The University of Texas is going in big this weekend, hosting a range of African American superstars for a very special event. No, we’re not talking Kevin Durant type superstars, rather those who come from the worlds of academia and activism, the ones who just might be able to shed the appropriate amount of light on how to deal with the dark times that our country is currently living under when it comes to racial divides.
This weekend from September 29 through September 30, UT will host the very first international black studies conference, “Black Matters: The Future of Black Scholarship and Activism.” Those notable superstars who are lined up as featured guests and speakers include activist Angela Y. Davis, musician/spoken word artist Saul Williams, Lezley McSpadden, the mother of Michael Brown and author of “Tell the Truth and Shame the Devil: The Life, Legacy, and Love of My Son Michael Brown.”
From a University of Texas press release:
Many of the themes scheduled to be discussed at the conference are informed by events occurring in the United States. The UT Austin Black Studies program is notable for emphasizing the African diasporas, which include populations from Europe and the Middle East to South America, the Caribbean and beyond.
“We are taking a global look at the social and political landscape of black lives in the United States and beyond. We aim to show how critical thinking, scholarly work and grass-roots activism intersect in black studies,” said Cherise Smith, an associate professor and director of the John L. Warfield Center at The University of Texas at Austin. “The conference showcases artists and scholars who will speak about culture, history and policy and its importance to the community and the academy.”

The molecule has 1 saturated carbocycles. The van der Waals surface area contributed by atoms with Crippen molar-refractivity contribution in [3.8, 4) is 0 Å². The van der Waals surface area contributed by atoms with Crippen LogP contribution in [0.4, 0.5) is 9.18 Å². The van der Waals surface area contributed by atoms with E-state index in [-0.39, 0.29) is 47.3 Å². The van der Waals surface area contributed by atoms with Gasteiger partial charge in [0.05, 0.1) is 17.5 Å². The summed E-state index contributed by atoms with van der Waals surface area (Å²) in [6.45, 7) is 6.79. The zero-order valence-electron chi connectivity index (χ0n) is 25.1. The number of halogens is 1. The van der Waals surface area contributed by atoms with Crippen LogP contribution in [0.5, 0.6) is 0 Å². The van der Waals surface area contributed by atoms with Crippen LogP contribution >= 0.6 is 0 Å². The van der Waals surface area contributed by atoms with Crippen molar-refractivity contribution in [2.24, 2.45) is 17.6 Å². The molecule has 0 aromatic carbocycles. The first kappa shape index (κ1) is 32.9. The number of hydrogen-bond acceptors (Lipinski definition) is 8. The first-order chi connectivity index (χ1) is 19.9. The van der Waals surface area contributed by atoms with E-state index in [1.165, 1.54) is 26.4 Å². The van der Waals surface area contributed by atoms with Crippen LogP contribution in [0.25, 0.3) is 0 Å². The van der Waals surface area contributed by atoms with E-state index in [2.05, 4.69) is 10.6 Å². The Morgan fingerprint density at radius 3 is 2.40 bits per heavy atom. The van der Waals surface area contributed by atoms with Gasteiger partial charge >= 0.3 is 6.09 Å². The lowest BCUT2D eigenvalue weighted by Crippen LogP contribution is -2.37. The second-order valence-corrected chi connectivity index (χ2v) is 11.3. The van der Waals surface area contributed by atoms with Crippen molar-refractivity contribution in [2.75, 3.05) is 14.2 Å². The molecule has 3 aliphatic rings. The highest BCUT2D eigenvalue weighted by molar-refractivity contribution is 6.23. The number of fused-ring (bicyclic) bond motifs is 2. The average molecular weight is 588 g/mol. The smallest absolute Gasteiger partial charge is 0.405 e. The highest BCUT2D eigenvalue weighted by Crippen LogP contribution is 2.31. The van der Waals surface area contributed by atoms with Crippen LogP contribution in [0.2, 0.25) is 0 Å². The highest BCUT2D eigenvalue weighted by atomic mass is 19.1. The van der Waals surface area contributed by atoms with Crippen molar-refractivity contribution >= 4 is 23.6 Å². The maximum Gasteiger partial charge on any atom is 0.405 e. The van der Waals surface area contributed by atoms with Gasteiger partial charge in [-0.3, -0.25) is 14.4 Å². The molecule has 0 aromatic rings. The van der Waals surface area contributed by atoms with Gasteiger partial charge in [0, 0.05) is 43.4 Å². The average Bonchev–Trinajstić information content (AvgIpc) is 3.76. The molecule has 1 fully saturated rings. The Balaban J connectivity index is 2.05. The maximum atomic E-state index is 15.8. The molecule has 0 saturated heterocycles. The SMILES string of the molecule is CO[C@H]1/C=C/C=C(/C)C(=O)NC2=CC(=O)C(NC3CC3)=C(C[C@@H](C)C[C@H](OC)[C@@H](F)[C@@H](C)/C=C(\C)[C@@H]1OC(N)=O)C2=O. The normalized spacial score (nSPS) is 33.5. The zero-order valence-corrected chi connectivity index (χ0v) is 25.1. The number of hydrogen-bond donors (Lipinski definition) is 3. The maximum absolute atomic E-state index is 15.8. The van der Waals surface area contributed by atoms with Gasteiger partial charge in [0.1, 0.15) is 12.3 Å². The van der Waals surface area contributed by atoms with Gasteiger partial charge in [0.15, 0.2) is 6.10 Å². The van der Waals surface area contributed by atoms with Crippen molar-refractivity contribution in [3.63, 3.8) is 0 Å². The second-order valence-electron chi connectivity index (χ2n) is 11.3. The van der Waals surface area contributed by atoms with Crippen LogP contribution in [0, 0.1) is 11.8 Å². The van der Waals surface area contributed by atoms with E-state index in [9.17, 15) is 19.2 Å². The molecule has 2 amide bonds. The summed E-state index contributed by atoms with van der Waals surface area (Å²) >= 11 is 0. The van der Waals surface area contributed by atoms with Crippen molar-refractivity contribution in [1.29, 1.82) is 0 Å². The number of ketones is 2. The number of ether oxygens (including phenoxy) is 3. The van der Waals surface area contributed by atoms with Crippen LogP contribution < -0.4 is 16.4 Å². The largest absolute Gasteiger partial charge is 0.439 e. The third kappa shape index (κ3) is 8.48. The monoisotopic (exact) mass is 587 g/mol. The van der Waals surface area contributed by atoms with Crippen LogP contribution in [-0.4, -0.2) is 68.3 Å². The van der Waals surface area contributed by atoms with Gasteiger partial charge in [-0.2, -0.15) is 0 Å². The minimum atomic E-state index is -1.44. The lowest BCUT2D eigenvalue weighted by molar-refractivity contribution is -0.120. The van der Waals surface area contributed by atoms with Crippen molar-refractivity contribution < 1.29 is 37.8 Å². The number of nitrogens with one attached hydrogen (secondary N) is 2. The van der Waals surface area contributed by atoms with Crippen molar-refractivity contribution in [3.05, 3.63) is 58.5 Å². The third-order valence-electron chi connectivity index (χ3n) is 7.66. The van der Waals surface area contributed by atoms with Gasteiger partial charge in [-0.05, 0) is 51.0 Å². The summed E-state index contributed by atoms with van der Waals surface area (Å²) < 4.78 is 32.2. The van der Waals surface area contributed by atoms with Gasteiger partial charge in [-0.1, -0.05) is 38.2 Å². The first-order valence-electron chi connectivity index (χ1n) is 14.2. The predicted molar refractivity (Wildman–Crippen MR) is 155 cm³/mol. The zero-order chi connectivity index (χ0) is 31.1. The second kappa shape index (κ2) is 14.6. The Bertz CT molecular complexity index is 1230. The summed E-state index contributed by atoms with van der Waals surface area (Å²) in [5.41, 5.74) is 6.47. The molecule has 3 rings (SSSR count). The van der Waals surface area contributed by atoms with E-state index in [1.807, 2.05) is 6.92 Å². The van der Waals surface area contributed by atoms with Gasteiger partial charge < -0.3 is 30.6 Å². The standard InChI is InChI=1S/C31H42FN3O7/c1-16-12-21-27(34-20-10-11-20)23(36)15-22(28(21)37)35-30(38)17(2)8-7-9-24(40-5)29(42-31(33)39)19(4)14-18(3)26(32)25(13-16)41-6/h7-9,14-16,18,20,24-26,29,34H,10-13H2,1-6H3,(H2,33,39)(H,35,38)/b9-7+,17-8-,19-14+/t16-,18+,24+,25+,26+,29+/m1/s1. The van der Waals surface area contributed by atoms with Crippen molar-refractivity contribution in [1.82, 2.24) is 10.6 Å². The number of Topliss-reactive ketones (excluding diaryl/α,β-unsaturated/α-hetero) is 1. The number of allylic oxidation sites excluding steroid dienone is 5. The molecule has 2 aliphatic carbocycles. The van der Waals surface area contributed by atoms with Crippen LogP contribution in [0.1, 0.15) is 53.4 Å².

Unfortunately for those of us who are way excited about the prospect of learning from these legends, public registration is closed. HOWEVER, the event will be streamed live on the Black Matters conference website, so anyone from anywhere in the world can get educated and engaged and help bring new meaning to the term armchair activist.
Other panels during the conference will address the role of black artists in social and political movements, black queer diaspora, anti-black violence against women around the world, the history of using literature to create counter narratives, how policy impacts the lives of black people, and the relationship between black athletes, politics, and the academy. You can find a full schedule of events here.
Featured image from Wikipedia, Creative Commons licensed